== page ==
And So It Begins... Apple Bytes into Blu-ray as Favored DVD for HD

The Blu-ray Disc Association (BDA), which represents one of two emerging and incompatible formats for high-definition DVD players and discs, has announced that Apple Computer will become a member of the consortium's Board of Directors. Apple already has its own line of HD content creation tools (both for consumers
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The Blu-ray Disc Association (BDA), which represents one of two emerging and incompatible formats for high-definition DVD players and discs, has announced that Apple Computer will become a member of the consortium's Board of Directors. Apple already has its own line of HD content creation tools (both for consumers and pros), such as iMovie HD, Final Cut Express HD, and Final Cut Pro HD editing software.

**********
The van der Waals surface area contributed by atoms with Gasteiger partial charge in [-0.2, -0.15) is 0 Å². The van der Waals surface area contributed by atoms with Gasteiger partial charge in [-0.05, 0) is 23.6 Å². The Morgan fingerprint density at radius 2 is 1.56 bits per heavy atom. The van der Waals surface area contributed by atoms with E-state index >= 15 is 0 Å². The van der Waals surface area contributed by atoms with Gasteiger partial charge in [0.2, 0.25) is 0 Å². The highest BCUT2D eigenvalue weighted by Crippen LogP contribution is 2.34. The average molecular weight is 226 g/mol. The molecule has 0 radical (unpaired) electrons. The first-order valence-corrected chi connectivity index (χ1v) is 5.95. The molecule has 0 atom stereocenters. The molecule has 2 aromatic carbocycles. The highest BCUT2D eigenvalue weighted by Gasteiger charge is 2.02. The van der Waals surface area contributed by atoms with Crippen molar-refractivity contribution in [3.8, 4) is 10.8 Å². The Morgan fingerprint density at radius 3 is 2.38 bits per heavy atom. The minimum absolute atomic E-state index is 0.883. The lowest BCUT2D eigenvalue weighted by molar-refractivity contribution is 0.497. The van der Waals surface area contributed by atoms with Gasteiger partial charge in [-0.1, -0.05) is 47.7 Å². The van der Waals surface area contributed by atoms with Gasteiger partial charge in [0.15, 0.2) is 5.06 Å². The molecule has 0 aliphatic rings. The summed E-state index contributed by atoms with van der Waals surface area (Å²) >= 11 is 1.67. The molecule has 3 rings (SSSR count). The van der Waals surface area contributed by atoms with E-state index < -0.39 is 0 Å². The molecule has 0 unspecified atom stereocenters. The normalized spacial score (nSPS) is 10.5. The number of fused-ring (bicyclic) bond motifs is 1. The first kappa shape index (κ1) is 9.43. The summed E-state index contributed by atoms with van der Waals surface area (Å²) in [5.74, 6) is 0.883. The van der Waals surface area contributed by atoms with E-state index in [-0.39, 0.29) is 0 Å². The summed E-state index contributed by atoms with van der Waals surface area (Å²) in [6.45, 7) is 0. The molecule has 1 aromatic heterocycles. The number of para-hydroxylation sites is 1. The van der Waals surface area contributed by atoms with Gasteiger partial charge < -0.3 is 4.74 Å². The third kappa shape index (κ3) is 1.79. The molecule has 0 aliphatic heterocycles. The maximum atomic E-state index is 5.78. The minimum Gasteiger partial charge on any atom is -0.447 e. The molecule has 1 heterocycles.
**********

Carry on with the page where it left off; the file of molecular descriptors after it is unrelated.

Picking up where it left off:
Not coincidental to the timing of the BDA announcement is the fact that the next release of Apple's software, QuickTime 7, will include MPEG H.264 Advanced Video Codec (AVC), which has been adopted for high-definition DVDs. (Apple plans to release QuickTime 7 in conjunction with the release of Mac OS X version 10.4 "Tiger," the fifth generation of Mac OS X, that will ship later this spring.)

As we noted last week (HD Notebook, March 9) , two different formats for HD-quality DVD will be coming to a store-shelf near you within the next year or less. Studios backing one format, "HD-DVD," so far include Warner Bros., Universal and Paramount. To date, Blu-ray from Sony has the backing of Disney and Sony Pictures. Both formats are incompatible with each other. Apple and Blue-ray backers are, in part, banking on the fact that some computer users are already creating HD content with Apple's editing software such as like iMovie HD, and are waiting for the chance to burn their own DVDs in HD.

Sony said Blu-ray discs will have 5X larger capacity than today's standard DVDs, with a single-layer disc holding up to 25 GB of data; a double-layer Blu-ray disc would hold up to 50 GB. (Today's dual-layer DVD holds approximately 8.5 GB.)